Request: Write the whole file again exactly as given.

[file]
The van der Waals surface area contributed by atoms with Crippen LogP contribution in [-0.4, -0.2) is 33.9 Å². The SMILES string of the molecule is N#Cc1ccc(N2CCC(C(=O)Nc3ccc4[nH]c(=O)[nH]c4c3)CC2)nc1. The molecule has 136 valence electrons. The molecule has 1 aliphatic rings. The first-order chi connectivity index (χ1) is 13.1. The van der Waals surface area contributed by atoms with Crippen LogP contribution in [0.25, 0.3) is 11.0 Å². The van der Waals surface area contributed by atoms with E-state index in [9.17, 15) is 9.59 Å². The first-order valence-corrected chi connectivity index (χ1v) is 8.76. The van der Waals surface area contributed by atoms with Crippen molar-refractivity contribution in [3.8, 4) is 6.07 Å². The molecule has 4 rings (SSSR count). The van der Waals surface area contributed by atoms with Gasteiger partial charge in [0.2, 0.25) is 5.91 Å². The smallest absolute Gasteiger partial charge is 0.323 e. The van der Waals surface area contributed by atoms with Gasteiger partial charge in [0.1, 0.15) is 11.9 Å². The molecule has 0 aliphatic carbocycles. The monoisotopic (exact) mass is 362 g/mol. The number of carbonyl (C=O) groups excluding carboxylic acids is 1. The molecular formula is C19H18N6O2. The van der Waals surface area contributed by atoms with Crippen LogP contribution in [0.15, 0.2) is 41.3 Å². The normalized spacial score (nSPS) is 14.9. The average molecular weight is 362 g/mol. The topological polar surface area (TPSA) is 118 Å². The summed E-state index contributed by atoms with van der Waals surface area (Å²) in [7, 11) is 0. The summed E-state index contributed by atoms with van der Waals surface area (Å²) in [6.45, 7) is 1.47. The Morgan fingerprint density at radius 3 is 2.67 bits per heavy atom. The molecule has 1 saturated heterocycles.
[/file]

The van der Waals surface area contributed by atoms with Crippen LogP contribution in [-0.4, -0.2) is 33.9 Å². The SMILES string of the molecule is N#Cc1ccc(N2CCC(C(=O)Nc3ccc4[nH]c(=O)[nH]c4c3)CC2)nc1. The molecule has 136 valence electrons. The molecule has 1 aliphatic rings. The first-order chi connectivity index (χ1) is 13.1. The van der Waals surface area contributed by atoms with Crippen LogP contribution in [0.25, 0.3) is 11.0 Å². The van der Waals surface area contributed by atoms with E-state index in [9.17, 15) is 9.59 Å². The first-order valence-corrected chi connectivity index (χ1v) is 8.76. The van der Waals surface area contributed by atoms with Crippen molar-refractivity contribution in [3.8, 4) is 6.07 Å². The molecule has 4 rings (SSSR count). The van der Waals surface area contributed by atoms with Gasteiger partial charge in [0.2, 0.25) is 5.91 Å². The smallest absolute Gasteiger partial charge is 0.323 e. The van der Waals surface area contributed by atoms with Gasteiger partial charge in [0.1, 0.15) is 11.9 Å². The molecule has 0 aliphatic carbocycles. The monoisotopic (exact) mass is 362 g/mol. The number of carbonyl (C=O) groups excluding carboxylic acids is 1. The molecular formula is C19H18N6O2. The van der Waals surface area contributed by atoms with Crippen LogP contribution in [0.15, 0.2) is 41.3 Å². The normalized spacial score (nSPS) is 14.9. The average molecular weight is 362 g/mol. The topological polar surface area (TPSA) is 118 Å². The summed E-state index contributed by atoms with van der Waals surface area (Å²) in [7, 11) is 0. The summed E-state index contributed by atoms with van der Waals surface area (Å²) in [6.45, 7) is 1.47. The Morgan fingerprint density at radius 3 is 2.67 bits per heavy atom. The molecule has 1 saturated heterocycles.